The extermination of one people by another, often in the name of "progress," either as a deliberate act or as the accidental outcome of one people's activities done with little regard for their impact on others.

25

What is all allied in cases of genocide and forcible cultural change?

religious, economic, and politics interests

26

What is revitalization?

- a common reaction to forcible change
- revitalization may be viewed as a deliberate attempt by some members of a society to construct a more satisfactory culture by rapidly accepting multiple innovations but them shaping them according to their own world view

27

What is revolution?

the overthrow of a government by force

28

When does a resolution occur?

When the scale of discontentment within a society reaches a certain level

29

What is "nation building" (or "nation killing")?

In their efforts to turn their states into nations, the governing elites of one nationality endeavour to strip the people of other nations within their states of their lands, resources, and sense of identity as people. The phenomenon is so common as to lead anthropologist Pierre Van Den Berghe to label what modern state refer to as "nation building" as, in fact, "nation killing."

30

True or False: the vast majority of the distinct peoples of the world consented to be ruled boy the governments of the dates they find themselves living within.

False

31

What may subversion of revolutionary goals be the result of?

political opponents, or a consequence of the revolutionaries' own cultural background

32

True or False: Revolution is a relatively recent phenomenon

True

33

When has revolution occurred since? Why?

- only during the past 5000 years or so
- a political rebellion requires a centralized political authority to revel against, and states have existed for only 5000 years.
- in societies typified by tribes and bands and in nonindustrial societies lacking central authority, rebellion or political revolution could not have occurered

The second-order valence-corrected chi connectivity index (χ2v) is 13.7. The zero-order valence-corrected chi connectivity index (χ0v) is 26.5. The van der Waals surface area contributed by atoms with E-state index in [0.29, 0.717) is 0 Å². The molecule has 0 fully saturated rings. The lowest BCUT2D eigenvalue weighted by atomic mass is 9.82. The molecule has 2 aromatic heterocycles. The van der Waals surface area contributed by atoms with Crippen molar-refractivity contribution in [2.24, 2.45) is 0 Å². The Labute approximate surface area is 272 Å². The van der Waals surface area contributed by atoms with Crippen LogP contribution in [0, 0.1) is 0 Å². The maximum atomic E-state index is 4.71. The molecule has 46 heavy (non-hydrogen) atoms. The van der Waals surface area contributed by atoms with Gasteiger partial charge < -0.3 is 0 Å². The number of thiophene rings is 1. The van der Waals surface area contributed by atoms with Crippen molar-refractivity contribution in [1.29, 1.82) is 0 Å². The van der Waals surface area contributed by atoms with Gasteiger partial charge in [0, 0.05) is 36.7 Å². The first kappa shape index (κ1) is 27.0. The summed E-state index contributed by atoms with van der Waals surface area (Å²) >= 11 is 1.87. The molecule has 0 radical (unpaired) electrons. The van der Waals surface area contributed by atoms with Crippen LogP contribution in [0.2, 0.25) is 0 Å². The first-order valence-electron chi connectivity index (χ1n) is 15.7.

34

What is modernization?

Th process of cultural and socioeconomic change, whereby developing societies acquire some of the characteristics of Western industrialized societies.

35

What is hegemony?

Authority or control; control or dominating influence by one person or group, especially by one political group, over society or by one nation over others.

36

What is structural differentiation?

The division of single traditional roles, which embrace two or more functions (e.g., political, economic, and religious), into two or more roles, each with a single specialized function.

37

What are integrative mechanisms?

Cultural mechanisms that oppose a society's differentiation forces; in modernizing societies, they include formal government structures, official state ideologies, political parties, legal codes, and labour and trade unions and other common interest associations.

38

What is a common term for describing social and cultural changes as they are occurring today?

modernization

39

What are the four subprocesses of modernization?

1) Technological development (the replacement of traditional knowledge and techniques with the application of scientific knowledge)
2) Agricultural development (a shift from subsistence farming to commercial farming)
3) Industrialization (machine production driven by fossil fuels replacing hand production in the home)
4) Urbanization (marked by population movements from rural settlements into cities)

40

What does modernization bring to the political realm?

Political parties and some form of electoral machinery often appear, in tandem with the development of a bureaucracy.

41

How does modernization change the education system?

The school system expands, literacy increases, and an indigenous educated elite develops

42

What is the relationship between religion and modernization?

Religion may become less important as traditional beliefs and practices are undermined

43

What is the key impact of modernization?